In 1978 the Kirghiz of the Wakhan were alarmed by the arrival of Russian surveyors. Not waiting to be dispossessed once more, Rahman Kul led his people and their flocks down into Gilgit in Pakistan, where they had trading connections. About 300 of them died on the way. Shortly afterwards the Russians invaded Afghanistan, treating the remaining Kirghiz remarkably well. Although Rahman Kul’s men were safe in Gilgit, the climate was too hot and unhealthy for these mountain people, and there was no grazing for their sheep. Rahman Kul had to sell most of them, keeping charge of the money himself.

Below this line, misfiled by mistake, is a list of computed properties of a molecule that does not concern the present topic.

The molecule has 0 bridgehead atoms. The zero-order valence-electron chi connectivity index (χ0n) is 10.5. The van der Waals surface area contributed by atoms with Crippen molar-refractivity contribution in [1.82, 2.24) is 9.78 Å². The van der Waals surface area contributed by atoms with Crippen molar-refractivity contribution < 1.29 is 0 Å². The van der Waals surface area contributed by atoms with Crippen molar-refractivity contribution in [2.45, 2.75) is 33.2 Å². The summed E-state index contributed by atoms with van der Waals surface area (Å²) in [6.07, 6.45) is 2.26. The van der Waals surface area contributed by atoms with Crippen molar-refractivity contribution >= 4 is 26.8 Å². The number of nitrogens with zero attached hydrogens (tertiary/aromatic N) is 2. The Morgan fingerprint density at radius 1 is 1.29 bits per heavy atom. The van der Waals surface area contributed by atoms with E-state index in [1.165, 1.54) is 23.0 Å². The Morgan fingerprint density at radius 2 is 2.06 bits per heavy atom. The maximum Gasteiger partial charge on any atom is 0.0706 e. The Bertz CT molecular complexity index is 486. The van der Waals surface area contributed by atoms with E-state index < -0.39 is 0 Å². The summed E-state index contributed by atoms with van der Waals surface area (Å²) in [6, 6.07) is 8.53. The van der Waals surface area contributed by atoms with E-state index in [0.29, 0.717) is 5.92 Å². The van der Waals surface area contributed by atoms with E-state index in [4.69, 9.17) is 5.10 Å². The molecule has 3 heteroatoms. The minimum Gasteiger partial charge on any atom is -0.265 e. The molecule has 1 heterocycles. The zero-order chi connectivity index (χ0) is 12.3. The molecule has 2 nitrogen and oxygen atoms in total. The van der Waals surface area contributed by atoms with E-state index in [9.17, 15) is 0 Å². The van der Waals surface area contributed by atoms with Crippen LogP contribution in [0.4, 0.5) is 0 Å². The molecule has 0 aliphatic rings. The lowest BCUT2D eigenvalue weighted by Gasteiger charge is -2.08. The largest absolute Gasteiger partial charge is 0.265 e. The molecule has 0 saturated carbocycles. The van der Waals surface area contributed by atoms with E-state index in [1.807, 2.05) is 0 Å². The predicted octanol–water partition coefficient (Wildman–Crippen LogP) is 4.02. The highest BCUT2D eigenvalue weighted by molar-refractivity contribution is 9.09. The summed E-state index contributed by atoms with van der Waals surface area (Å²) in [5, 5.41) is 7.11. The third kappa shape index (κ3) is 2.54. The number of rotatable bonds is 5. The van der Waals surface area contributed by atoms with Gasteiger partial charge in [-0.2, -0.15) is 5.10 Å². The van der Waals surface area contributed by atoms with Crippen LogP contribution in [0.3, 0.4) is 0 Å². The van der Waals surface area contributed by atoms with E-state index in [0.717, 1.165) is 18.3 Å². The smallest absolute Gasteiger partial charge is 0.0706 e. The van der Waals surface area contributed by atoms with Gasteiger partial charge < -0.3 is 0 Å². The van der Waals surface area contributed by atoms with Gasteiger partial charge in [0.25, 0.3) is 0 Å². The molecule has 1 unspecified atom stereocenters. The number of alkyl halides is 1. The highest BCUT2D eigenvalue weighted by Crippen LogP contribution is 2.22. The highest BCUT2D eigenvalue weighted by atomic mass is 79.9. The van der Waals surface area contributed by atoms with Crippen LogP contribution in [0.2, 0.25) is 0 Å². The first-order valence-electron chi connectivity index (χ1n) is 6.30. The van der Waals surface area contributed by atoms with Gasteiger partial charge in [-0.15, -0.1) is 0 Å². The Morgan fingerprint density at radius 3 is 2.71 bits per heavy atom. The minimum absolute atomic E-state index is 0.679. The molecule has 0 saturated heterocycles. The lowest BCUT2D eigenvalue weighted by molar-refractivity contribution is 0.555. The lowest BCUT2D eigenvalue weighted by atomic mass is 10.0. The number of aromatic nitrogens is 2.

With no means of livelihood left to them, the Kirghiz needed somewhere more suitable to live. An idea was briefly mooted by a UN wildlife conservationist that Alaska might be suitable, but it came to nothing. In 1982 Rahman Kul negotiated with the presidents Zia ul-Haq of Pakistan and Kenan Evren of Turkey, who arranged an airlift for the Kirghiz and the remainder of their flocks to Turkey. They were flown in military transports to Adana and from there were taken to the earthquake relief village of Karagündüz near Van, where they were allotted nearby grazing grounds.